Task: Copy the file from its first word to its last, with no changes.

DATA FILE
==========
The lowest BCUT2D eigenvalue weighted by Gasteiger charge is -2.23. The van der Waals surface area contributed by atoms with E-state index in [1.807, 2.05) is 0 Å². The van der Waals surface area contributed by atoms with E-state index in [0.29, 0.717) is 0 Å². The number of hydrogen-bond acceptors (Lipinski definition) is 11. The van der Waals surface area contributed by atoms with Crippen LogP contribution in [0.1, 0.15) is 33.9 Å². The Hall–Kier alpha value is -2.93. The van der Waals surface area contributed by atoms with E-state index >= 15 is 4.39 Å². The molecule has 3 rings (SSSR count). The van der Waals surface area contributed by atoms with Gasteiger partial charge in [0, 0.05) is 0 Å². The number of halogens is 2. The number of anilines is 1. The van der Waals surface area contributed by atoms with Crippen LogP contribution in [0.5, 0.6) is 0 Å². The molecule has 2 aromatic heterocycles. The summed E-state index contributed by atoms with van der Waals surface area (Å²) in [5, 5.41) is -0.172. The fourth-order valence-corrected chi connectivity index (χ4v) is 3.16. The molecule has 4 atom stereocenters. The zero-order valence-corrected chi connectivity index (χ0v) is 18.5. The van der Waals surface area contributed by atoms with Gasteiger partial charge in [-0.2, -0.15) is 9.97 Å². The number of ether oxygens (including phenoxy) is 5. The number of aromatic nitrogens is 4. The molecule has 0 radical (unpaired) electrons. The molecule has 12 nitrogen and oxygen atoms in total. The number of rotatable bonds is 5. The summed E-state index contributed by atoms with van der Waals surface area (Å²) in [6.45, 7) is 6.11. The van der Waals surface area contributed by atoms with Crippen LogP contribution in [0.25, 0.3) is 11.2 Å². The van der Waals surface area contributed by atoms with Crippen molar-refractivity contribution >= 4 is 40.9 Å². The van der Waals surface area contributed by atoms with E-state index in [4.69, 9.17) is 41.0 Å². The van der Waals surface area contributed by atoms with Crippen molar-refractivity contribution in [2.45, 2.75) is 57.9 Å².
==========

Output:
The lowest BCUT2D eigenvalue weighted by Gasteiger charge is -2.23. The van der Waals surface area contributed by atoms with E-state index in [1.807, 2.05) is 0 Å². The van der Waals surface area contributed by atoms with E-state index in [0.29, 0.717) is 0 Å². The number of hydrogen-bond acceptors (Lipinski definition) is 11. The van der Waals surface area contributed by atoms with Crippen LogP contribution in [0.1, 0.15) is 33.9 Å². The Hall–Kier alpha value is -2.93. The van der Waals surface area contributed by atoms with E-state index >= 15 is 4.39 Å². The molecule has 3 rings (SSSR count). The van der Waals surface area contributed by atoms with Gasteiger partial charge in [0, 0.05) is 0 Å². The number of halogens is 2. The number of anilines is 1. The van der Waals surface area contributed by atoms with Crippen LogP contribution in [0.5, 0.6) is 0 Å². The molecule has 2 aromatic heterocycles. The summed E-state index contributed by atoms with van der Waals surface area (Å²) in [5, 5.41) is -0.172. The fourth-order valence-corrected chi connectivity index (χ4v) is 3.16. The molecule has 4 atom stereocenters. The zero-order valence-corrected chi connectivity index (χ0v) is 18.5. The van der Waals surface area contributed by atoms with Gasteiger partial charge in [-0.2, -0.15) is 9.97 Å². The number of ether oxygens (including phenoxy) is 5. The number of aromatic nitrogens is 4. The molecule has 0 radical (unpaired) electrons. The molecule has 12 nitrogen and oxygen atoms in total. The number of rotatable bonds is 5. The summed E-state index contributed by atoms with van der Waals surface area (Å²) in [6.45, 7) is 6.11. The van der Waals surface area contributed by atoms with Crippen LogP contribution in [0.25, 0.3) is 11.2 Å². The van der Waals surface area contributed by atoms with Crippen molar-refractivity contribution >= 4 is 40.9 Å². The van der Waals surface area contributed by atoms with E-state index in [4.69, 9.17) is 41.0 Å². The van der Waals surface area contributed by atoms with Crippen molar-refractivity contribution in [2.45, 2.75) is 57.9 Å².